Does the cannabis industry use too much energy?


Thor Benson / Cannabis News Box Contributor

There’s been a lot of talk about how much electricity the cannabis industry uses in recent years. According to a report from Denver’s Department of Public Health and Environment, obtained by Colorado Public Radio (CPR), cannabis is using up 4 percent of Denver’s electricity by itself. That said, there’s reason to be optimistic.

“There’s good news in the data: the amount of energy used per pound of marijuana grown is on the decline,” CPR reports. “The challenge is that the growing demand for marijuana is prompting facilities to produce more and more plants.”

So the industry is becoming more efficient, but it’s also growing quickly. Tim Cullen, CEO of the Denver-based marijuana grower and retailer Colorado Harvest Co., told Cannabis News Box he believes the cannabis industry is just getting more attention to its energy use because it’s a new industry.

“Maybe folks didn’t think about that part of the equation?” Cullen said. “It’s not like our electric bill is subsidized in any way, shape or form.”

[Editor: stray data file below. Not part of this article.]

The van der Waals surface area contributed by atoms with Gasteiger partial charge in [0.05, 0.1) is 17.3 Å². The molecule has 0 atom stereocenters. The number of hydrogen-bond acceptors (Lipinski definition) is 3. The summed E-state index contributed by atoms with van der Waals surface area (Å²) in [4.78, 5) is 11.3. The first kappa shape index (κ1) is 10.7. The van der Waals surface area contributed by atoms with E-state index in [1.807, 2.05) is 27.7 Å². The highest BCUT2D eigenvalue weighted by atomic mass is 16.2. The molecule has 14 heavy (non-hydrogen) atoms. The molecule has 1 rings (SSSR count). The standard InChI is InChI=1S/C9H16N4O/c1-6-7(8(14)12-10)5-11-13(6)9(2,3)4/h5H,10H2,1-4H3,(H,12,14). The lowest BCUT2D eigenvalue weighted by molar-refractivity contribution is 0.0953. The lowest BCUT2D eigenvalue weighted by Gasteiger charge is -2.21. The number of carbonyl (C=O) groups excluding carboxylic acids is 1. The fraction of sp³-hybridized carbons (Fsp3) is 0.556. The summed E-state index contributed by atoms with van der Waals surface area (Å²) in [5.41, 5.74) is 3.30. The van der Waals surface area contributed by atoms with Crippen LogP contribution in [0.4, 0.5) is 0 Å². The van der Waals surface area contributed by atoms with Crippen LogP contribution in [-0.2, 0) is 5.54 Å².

“[The] cannabis industry doesn’t use any more energy than, let’s say, a car company,” Jason Spatafora, a cannabis industry investor and owner of, told Cannabis News Box. “It is true that 50 percent of their monthly expense is electricity. This varies from state to state in terms of cost as well as country. Some energy for example is cheaper than others.”

Spatafora believes there are multiple ways the cannabis industry can cut down on energy use. “Automation is the biggest way to improve efficiency and cut down on waste,” he said.

“As cannabis becomes more socially accepted (and federally legal) it will move to more traditional agriculture farming methods— that will mean greenhouse and outdoor production,” Cullen said. “Both of those methods are much more energy efficient. There is a reason we don’t grow oranges and almonds in warehouses, and we won’t grow cannabis in them either.”

Water use is also a concern in the cannabis industry in more water-scarce places like California, but cannabis farms are also learning to become more water efficient. “Water is another story—we are a zero waste facility and so are most—we are very minimal water users because once we add nutrient to the water it’s like gold,” Cullen said. “It is not wasted.”

Because the cannabis industry is new, it’s going to receive more attention from environmental critics than, let’s say, the fruit industry. However, that doesn’t mean it’s not working to become more efficient and sustainable.